Is There an American Omega-3 Deficiency?
Author: Dr. Stephen Chaney
Omega-3s have been controversial in recent years. However, virtually everyone agrees that omega-3 intake in North American is low. But, would you believe that the United States and Canada are dead last with respect to omega-3 status – that we are among the countries with the lowest omega-3 status in the world? Is there an American omega-3 deficiency? That is what a recent study suggests!
Omega-3 Deficiency in Americans
Previous studies have suggested that the American and Canadian diets were deficient in long chain omega-3s like EPA and DHA, but those studies were based on 24-hour diet recalls or food frequency surveys which might underrepresent the true amount of omega-3s in the diet. Therefore, a group of investigators from the United States and Canada decided to look at blood levels of EPA and DHA.
This study (Stark et al, Progress In Lipid Research, 63: 132-152, 2016) was a meta-analysis of 298 studies that recorded blood levels of EPA and DHA. These studies were from 36 counties and distinct regions around the world. They converted all of the measurements to a common unit expressed as percent by weight of EPA + DHA relative to the total weight of fatty acids in the blood.
They combined all studies from a given country or region to give an average value of percent EPA + DHA and then divided the countries and regions into four groupings based on the average weight percentage of EPA + DHA in the blood. If all that seems confusing, the figure on the right (taken from Stark et al, Progress In Lipid Research, 63: 132-152, 2016) should clear things up.
- Red = very low (< 4%) EPA + DHA levels
- Orange = low (4-6%) EPA + DHA levels
- Yellow = moderate (6-8%) EPA + DHA levels
- Green = adequate (>8%) EPA + DHA levels
- Grey = no valid measurements in those countries
It is clear from this study that most Americans and most Canadians don’t do a very good job of incorporating omega-3 fatty acids into their diet, as several previous dietary surveys have suggested. This could contribute to omega-3 deficiency.
Is The United States Dead Last In Omega-3 Status?
The global map of EPA + DHA blood levels certainly suggests that the United States is among a handful of countries with the very lowest omega-3 status. There are a few caveats, however.
- As the large areas of grey indicate, there are a number of countries with no valid omega-3 blood measurements. The United States might have lots of company in the very low omega-3 status category.
- There are some very large countries like Russia which have relatively few omega-3 blood measurements, and those measurements are only from a few regions of the country. The average omega-3 status for the entire country might be lower than indicated in this map.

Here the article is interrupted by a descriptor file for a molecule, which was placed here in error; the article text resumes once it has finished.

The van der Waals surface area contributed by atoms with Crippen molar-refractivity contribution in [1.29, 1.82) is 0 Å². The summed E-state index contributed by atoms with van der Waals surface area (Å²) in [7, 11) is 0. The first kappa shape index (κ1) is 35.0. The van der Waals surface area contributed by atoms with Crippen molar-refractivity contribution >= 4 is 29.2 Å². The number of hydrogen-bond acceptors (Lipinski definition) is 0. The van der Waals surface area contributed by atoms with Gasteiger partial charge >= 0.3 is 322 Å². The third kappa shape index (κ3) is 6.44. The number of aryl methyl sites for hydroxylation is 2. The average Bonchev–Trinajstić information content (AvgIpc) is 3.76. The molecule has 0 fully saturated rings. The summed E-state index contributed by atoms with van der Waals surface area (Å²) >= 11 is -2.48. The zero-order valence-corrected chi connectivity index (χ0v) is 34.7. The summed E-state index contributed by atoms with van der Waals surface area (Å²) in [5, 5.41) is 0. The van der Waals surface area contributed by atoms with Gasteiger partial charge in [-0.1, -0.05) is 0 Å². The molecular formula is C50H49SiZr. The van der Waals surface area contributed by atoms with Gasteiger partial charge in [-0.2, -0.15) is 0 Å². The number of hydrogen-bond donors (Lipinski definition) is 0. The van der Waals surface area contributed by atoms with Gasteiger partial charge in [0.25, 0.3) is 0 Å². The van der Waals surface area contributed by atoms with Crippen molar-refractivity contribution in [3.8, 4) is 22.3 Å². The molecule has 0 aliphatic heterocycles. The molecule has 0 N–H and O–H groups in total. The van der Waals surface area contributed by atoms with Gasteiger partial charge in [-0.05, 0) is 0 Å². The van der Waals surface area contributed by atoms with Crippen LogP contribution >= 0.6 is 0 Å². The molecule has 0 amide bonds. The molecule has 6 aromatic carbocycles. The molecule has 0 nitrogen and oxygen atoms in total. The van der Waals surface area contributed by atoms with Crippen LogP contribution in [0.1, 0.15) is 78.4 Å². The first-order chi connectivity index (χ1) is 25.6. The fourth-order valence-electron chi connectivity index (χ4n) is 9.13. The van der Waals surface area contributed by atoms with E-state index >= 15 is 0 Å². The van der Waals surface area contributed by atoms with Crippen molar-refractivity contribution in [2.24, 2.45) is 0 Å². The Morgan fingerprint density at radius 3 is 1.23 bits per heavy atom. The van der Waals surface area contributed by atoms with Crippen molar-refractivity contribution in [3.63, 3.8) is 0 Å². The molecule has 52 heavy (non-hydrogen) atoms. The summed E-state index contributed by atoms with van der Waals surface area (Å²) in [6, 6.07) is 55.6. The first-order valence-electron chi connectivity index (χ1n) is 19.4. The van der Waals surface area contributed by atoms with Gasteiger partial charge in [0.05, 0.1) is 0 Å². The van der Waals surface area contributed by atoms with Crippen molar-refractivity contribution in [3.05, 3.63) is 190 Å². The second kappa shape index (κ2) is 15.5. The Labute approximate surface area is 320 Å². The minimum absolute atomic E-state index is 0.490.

On the other hand, there are lots of omega-3 blood measurements from countries like Japan, so it is clear that there are countries with much better omega-3 status than the United States.
What Does This Study Mean To You?
The important questions are, of course:Does it matter? What do these blood levels of EPA + DHA actually mean? Is < 4% EPA + DHA low enough to matter? What are the health consequences of low omega-3 status? If you have an omega-3 deficiency, what are the risks?
Let’s start with the first question: How do we translate a blood level of EPA + DHA into how much we should be getting in our diet? While there is no established Dietary Reference Intake for EPA + DHA, several expert panels and international organizations have made recommendations for EPA + DHA intake. Those recommendations generally range from 250 mg/day to 500 mg/day for general health and 500 mg/day to 1,000 mg/day for heart health. Unfortunately, most people in the United States and Canada consume less than 200 mg/day of omega-3 fatty acids, and most of those are short chain omega-3s that are inefficiently converted to the long chain EPA and DHA.
More importantly, a recent study (Patterson et al, Nutrition Research, 35: 1040-1051, 2015) has examined how much additional EPA + DHA must be consumed by someone eating a typical North American diet to significantly improve their omega-3 status. It showed that:
- 200 mg/day of EPA + DHA is required to improve omega-3 status from very low to low.
- 500 mg/day of EPA + DHA is required to improve omega-3 status from very low to moderate.
- 1250 mg/day of EPA + DHA is required to improve omega-3 status from very low to adequate.
It is no surprise that these numbers correlate so well. My recommendation would be to consume at least 500 mg/day of EPA + DHA for general health and at least 1,000 mg/day for heart health.
Now let’s look at the last question: What are the health consequences of low omega-3 status? There are multiple health benefits associated with optimal omega-3 status, but the best evidence is for the beneficial effects of omega-3s on fetal and infant neurodevelopment and heart health. For example: